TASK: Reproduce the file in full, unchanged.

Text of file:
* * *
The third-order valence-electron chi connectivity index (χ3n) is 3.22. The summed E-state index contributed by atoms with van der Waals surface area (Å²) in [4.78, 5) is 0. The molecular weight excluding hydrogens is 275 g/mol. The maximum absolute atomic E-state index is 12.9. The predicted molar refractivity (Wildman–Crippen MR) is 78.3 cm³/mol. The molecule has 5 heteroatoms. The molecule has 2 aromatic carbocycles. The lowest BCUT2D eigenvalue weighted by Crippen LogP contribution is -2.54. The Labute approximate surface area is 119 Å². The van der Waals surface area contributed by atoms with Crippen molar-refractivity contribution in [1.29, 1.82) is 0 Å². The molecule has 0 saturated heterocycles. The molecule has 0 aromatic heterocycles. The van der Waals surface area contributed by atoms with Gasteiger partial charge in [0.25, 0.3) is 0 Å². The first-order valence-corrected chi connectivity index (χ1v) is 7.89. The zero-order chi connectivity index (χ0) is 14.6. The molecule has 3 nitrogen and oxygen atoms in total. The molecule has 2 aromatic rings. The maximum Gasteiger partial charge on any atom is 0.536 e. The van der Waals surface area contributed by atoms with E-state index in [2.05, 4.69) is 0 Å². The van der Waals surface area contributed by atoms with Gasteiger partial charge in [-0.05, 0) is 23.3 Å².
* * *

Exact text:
The third-order valence-electron chi connectivity index (χ3n) is 3.22. The summed E-state index contributed by atoms with van der Waals surface area (Å²) in [4.78, 5) is 0. The molecular weight excluding hydrogens is 275 g/mol. The maximum absolute atomic E-state index is 12.9. The predicted molar refractivity (Wildman–Crippen MR) is 78.3 cm³/mol. The molecule has 5 heteroatoms. The molecule has 2 aromatic carbocycles. The lowest BCUT2D eigenvalue weighted by Crippen LogP contribution is -2.54. The Labute approximate surface area is 119 Å². The van der Waals surface area contributed by atoms with Crippen molar-refractivity contribution in [1.29, 1.82) is 0 Å². The molecule has 0 saturated heterocycles. The molecule has 0 aromatic heterocycles. The van der Waals surface area contributed by atoms with Gasteiger partial charge in [0.25, 0.3) is 0 Å². The first-order valence-corrected chi connectivity index (χ1v) is 7.89. The zero-order chi connectivity index (χ0) is 14.6. The molecule has 3 nitrogen and oxygen atoms in total. The molecule has 2 aromatic rings. The maximum Gasteiger partial charge on any atom is 0.536 e. The van der Waals surface area contributed by atoms with E-state index in [2.05, 4.69) is 0 Å². The van der Waals surface area contributed by atoms with Gasteiger partial charge in [-0.05, 0) is 23.3 Å².